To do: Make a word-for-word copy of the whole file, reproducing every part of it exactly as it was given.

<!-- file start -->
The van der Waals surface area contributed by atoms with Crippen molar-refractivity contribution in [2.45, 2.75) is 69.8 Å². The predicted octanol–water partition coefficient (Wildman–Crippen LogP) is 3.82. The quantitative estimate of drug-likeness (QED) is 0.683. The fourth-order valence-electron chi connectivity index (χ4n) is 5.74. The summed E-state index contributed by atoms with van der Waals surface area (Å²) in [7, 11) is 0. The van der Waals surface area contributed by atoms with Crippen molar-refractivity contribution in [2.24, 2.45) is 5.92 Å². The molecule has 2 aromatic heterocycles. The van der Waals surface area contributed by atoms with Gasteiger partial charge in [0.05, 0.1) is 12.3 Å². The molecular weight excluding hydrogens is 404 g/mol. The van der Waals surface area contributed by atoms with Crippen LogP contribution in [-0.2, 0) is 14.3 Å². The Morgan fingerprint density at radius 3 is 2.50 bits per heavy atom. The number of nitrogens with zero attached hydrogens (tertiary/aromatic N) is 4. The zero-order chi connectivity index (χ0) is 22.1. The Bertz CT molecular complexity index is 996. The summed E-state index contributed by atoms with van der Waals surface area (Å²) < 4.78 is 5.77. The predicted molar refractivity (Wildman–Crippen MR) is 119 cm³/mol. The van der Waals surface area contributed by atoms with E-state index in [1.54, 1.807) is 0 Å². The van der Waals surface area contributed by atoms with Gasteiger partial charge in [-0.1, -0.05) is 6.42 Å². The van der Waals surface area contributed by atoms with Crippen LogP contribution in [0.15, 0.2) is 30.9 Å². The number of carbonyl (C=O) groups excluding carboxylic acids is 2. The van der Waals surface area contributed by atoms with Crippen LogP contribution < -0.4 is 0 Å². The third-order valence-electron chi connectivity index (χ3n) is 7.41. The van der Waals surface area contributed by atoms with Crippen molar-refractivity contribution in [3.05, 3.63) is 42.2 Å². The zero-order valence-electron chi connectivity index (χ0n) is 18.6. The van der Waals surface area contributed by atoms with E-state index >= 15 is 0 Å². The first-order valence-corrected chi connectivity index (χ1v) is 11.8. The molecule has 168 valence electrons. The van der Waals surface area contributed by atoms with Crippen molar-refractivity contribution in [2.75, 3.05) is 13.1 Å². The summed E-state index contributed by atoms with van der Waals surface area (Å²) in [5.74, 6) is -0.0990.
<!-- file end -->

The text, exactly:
The van der Waals surface area contributed by atoms with Crippen molar-refractivity contribution in [2.45, 2.75) is 69.8 Å². The predicted octanol–water partition coefficient (Wildman–Crippen LogP) is 3.82. The quantitative estimate of drug-likeness (QED) is 0.683. The fourth-order valence-electron chi connectivity index (χ4n) is 5.74. The summed E-state index contributed by atoms with van der Waals surface area (Å²) in [7, 11) is 0. The van der Waals surface area contributed by atoms with Crippen molar-refractivity contribution in [2.24, 2.45) is 5.92 Å². The molecule has 2 aromatic heterocycles. The van der Waals surface area contributed by atoms with Gasteiger partial charge in [0.05, 0.1) is 12.3 Å². The molecular weight excluding hydrogens is 404 g/mol. The van der Waals surface area contributed by atoms with Crippen LogP contribution in [-0.2, 0) is 14.3 Å². The Morgan fingerprint density at radius 3 is 2.50 bits per heavy atom. The number of nitrogens with zero attached hydrogens (tertiary/aromatic N) is 4. The zero-order chi connectivity index (χ0) is 22.1. The Bertz CT molecular complexity index is 996. The summed E-state index contributed by atoms with van der Waals surface area (Å²) < 4.78 is 5.77. The predicted molar refractivity (Wildman–Crippen MR) is 119 cm³/mol. The van der Waals surface area contributed by atoms with E-state index in [1.54, 1.807) is 0 Å². The van der Waals surface area contributed by atoms with Gasteiger partial charge in [-0.1, -0.05) is 6.42 Å². The van der Waals surface area contributed by atoms with Crippen LogP contribution in [0.15, 0.2) is 30.9 Å². The number of carbonyl (C=O) groups excluding carboxylic acids is 2. The van der Waals surface area contributed by atoms with Crippen LogP contribution < -0.4 is 0 Å². The third-order valence-electron chi connectivity index (χ3n) is 7.41. The van der Waals surface area contributed by atoms with Crippen molar-refractivity contribution in [3.05, 3.63) is 42.2 Å². The zero-order valence-electron chi connectivity index (χ0n) is 18.6. The van der Waals surface area contributed by atoms with E-state index >= 15 is 0 Å². The first-order valence-corrected chi connectivity index (χ1v) is 11.8. The molecule has 168 valence electrons. The van der Waals surface area contributed by atoms with Crippen molar-refractivity contribution in [2.75, 3.05) is 13.1 Å². The summed E-state index contributed by atoms with van der Waals surface area (Å²) in [5.74, 6) is -0.0990.